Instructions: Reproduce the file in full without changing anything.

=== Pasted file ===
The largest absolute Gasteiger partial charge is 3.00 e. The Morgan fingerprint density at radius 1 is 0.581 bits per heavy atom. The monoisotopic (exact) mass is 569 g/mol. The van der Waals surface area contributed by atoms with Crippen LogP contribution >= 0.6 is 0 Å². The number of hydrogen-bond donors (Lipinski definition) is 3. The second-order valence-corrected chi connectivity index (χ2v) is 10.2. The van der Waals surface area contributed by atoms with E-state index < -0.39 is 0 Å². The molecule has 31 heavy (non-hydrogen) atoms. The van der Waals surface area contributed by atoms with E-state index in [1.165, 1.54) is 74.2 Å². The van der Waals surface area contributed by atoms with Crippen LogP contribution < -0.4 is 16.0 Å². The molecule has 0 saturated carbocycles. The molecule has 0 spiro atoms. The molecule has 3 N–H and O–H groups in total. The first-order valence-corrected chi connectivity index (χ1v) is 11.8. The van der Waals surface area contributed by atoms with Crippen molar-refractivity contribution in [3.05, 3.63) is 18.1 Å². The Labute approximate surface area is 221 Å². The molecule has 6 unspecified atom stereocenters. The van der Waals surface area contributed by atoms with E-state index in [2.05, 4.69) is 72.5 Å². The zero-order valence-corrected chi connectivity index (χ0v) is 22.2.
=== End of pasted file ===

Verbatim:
The largest absolute Gasteiger partial charge is 3.00 e. The Morgan fingerprint density at radius 1 is 0.581 bits per heavy atom. The monoisotopic (exact) mass is 569 g/mol. The van der Waals surface area contributed by atoms with Crippen LogP contribution >= 0.6 is 0 Å². The number of hydrogen-bond donors (Lipinski definition) is 3. The second-order valence-corrected chi connectivity index (χ2v) is 10.2. The van der Waals surface area contributed by atoms with E-state index < -0.39 is 0 Å². The molecule has 31 heavy (non-hydrogen) atoms. The van der Waals surface area contributed by atoms with E-state index in [1.165, 1.54) is 74.2 Å². The van der Waals surface area contributed by atoms with Crippen LogP contribution < -0.4 is 16.0 Å². The molecule has 0 saturated carbocycles. The molecule has 0 spiro atoms. The molecule has 3 N–H and O–H groups in total. The first-order valence-corrected chi connectivity index (χ1v) is 11.8. The van der Waals surface area contributed by atoms with Crippen molar-refractivity contribution in [3.05, 3.63) is 18.1 Å². The Labute approximate surface area is 221 Å². The molecule has 6 unspecified atom stereocenters. The van der Waals surface area contributed by atoms with E-state index in [2.05, 4.69) is 72.5 Å². The zero-order valence-corrected chi connectivity index (χ0v) is 22.2.